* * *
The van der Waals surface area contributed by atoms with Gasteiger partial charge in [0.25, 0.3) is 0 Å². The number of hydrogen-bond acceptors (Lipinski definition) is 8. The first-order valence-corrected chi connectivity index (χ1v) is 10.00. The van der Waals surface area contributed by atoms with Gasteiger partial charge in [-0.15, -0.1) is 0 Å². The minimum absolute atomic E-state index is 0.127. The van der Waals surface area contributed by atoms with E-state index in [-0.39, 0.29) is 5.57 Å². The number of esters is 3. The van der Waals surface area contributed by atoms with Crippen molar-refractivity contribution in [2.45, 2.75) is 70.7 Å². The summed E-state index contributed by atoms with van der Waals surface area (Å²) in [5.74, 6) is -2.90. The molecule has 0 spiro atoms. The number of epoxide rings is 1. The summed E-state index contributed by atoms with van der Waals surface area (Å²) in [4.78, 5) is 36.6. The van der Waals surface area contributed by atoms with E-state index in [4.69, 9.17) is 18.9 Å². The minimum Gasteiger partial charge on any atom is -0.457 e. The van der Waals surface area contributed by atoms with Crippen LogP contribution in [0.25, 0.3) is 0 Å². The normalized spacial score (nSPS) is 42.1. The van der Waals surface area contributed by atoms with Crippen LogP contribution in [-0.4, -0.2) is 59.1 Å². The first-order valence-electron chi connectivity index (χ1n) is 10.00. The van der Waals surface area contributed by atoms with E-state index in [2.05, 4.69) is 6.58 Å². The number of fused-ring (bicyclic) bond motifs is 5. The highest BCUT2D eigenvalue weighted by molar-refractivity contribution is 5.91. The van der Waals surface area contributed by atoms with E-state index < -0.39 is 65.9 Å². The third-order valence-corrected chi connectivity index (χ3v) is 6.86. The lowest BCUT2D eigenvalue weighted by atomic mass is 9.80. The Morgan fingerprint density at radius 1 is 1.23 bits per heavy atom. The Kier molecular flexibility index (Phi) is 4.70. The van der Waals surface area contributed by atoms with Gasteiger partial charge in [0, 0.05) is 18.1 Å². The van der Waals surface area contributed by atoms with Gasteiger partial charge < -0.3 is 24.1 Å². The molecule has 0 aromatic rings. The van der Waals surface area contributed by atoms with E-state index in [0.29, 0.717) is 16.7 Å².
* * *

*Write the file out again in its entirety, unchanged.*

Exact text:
The van der Waals surface area contributed by atoms with Gasteiger partial charge in [0.25, 0.3) is 0 Å². The number of hydrogen-bond acceptors (Lipinski definition) is 8. The first-order valence-corrected chi connectivity index (χ1v) is 10.00. The van der Waals surface area contributed by atoms with Gasteiger partial charge in [-0.15, -0.1) is 0 Å². The minimum absolute atomic E-state index is 0.127. The van der Waals surface area contributed by atoms with E-state index in [-0.39, 0.29) is 5.57 Å². The number of esters is 3. The van der Waals surface area contributed by atoms with Crippen molar-refractivity contribution in [2.45, 2.75) is 70.7 Å². The summed E-state index contributed by atoms with van der Waals surface area (Å²) in [5.74, 6) is -2.90. The molecule has 0 spiro atoms. The number of epoxide rings is 1. The summed E-state index contributed by atoms with van der Waals surface area (Å²) in [4.78, 5) is 36.6. The van der Waals surface area contributed by atoms with E-state index in [4.69, 9.17) is 18.9 Å². The minimum Gasteiger partial charge on any atom is -0.457 e. The van der Waals surface area contributed by atoms with Crippen LogP contribution in [0.25, 0.3) is 0 Å². The normalized spacial score (nSPS) is 42.1. The van der Waals surface area contributed by atoms with Crippen LogP contribution in [-0.4, -0.2) is 59.1 Å². The first-order valence-electron chi connectivity index (χ1n) is 10.00. The van der Waals surface area contributed by atoms with E-state index in [2.05, 4.69) is 6.58 Å². The number of fused-ring (bicyclic) bond motifs is 5. The highest BCUT2D eigenvalue weighted by molar-refractivity contribution is 5.91. The van der Waals surface area contributed by atoms with E-state index < -0.39 is 65.9 Å². The third-order valence-corrected chi connectivity index (χ3v) is 6.86. The lowest BCUT2D eigenvalue weighted by atomic mass is 9.80. The Morgan fingerprint density at radius 1 is 1.23 bits per heavy atom. The Kier molecular flexibility index (Phi) is 4.70. The van der Waals surface area contributed by atoms with Gasteiger partial charge in [0, 0.05) is 18.1 Å². The van der Waals surface area contributed by atoms with Gasteiger partial charge < -0.3 is 24.1 Å². The molecule has 0 aromatic rings. The van der Waals surface area contributed by atoms with E-state index in [0.29, 0.717) is 16.7 Å².